The Canadian Federation of the Blind (CFB) held their 2018 convention in Victoria last May.
Writer Thelma Fayle and her partner Daryl Jones signed up to volunteer, hoping to help out wherever they were needed.
“Two of our closest friends,” says Fayle, “are very strong activists in the blind community, and so, over the last 10 or 15 years, we’ve learned a lot.”
“Thelma and I have done a lot of volunteer work for CFB” says Jones, “and we suggested that they might like to get some videotape. And so, we did some videotape of the conference, and then also, we asked for volunteers, and thought we would just ask them a couple of questions, and get some feedback.”
The project has become a seven-minute documentary, Listening to Blind Canadians.
Fayle explains what those ‘couple of questions’ were.
“The first question was ‘Is there anything that sighted people do that drives you crazy?’ And what really struck me there was that most people started laughing right away, and they’d say ‘Are you kidding? How much time do you have?’
“The second question” Falye continues, “was ‘What do you think is the biggest challenge in Canada for blind people today?’ And that brought out a lot of interesting insights. Mainly, we need more training in Canada for blindness skills for working-age blind people.
“And the third question was ‘What’s the biggest challenge in your life right now?’ And I wanted to ask that question because I wanted the audience to get a sense of looking at this person, not as a blind person, but as a person. A person who is challenged by, as a young person, lack of confidence, or as a middle-aged person with a busy family and kids, or as a senior person adjusting to retirement… so I wanted to capture those kind of things, things that we all face.”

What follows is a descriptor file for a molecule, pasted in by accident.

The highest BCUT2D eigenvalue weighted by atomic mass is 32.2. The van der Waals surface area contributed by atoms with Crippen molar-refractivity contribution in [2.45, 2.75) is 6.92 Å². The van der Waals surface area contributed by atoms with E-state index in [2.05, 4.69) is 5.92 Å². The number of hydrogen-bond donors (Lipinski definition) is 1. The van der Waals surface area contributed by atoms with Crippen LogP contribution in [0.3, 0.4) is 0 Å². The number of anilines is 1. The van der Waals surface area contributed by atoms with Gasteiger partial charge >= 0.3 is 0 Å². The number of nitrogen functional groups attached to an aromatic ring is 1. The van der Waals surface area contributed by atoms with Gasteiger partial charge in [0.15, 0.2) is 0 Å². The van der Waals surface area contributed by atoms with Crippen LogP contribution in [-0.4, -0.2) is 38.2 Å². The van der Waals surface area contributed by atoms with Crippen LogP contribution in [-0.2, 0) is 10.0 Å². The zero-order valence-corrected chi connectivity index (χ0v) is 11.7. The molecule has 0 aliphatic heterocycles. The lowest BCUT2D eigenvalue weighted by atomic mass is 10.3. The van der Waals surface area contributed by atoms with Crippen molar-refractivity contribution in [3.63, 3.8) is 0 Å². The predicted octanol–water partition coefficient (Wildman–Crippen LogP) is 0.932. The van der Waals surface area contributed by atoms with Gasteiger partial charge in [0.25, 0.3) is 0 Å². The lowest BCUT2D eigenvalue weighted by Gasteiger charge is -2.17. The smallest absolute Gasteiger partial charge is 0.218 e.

By the end of a day of filming, Fayle and Jones has collected seven hours of compelling comments.
“We had about ten people sit down with us,” says Fayle, “and it was very powerful. They were honest, and they were full of vitality, and brought great insight.”
Oriano Belusic is past president of the Canadian Federation of the Blind, and he’s pleased that Fayle and Jones have taken on this documentary.
“It’s a wonderful project” says Belusic. “It’s quite a refreshing expose of the real feelings and thoughts of younger working-age blind people.
“We have a lot of talented blind folks with tremendous education behind them,” says Belusic, “and it’s a shame to have such individuals sitting idle at home when they could be participating in the communities.”
“A lot of sighted people don’t really have any blind friends,” says Jones, “or don’t know any blind people, so simply by filming some of the issues that they face, and some of the challenges that they face, we thought they could enlighten a sighted audience.”
Fayle is hopeful that their seven-minute ‘short’ will lead to something bigger.
“Daryl and I are just retired people trying to cobble together a film here, and we hope that this small film would entice a larger broadcaster to do a [full-length] documentary.”
One of the comments within the documentary, made by Alex Jurgensen, powerfully sums up the philosophy of the film.
“Dignity will only come when the sighted community recognizes the potential of the blind. The potential we all know within ourselves.”
You can watch Listening to Blind Canadians here.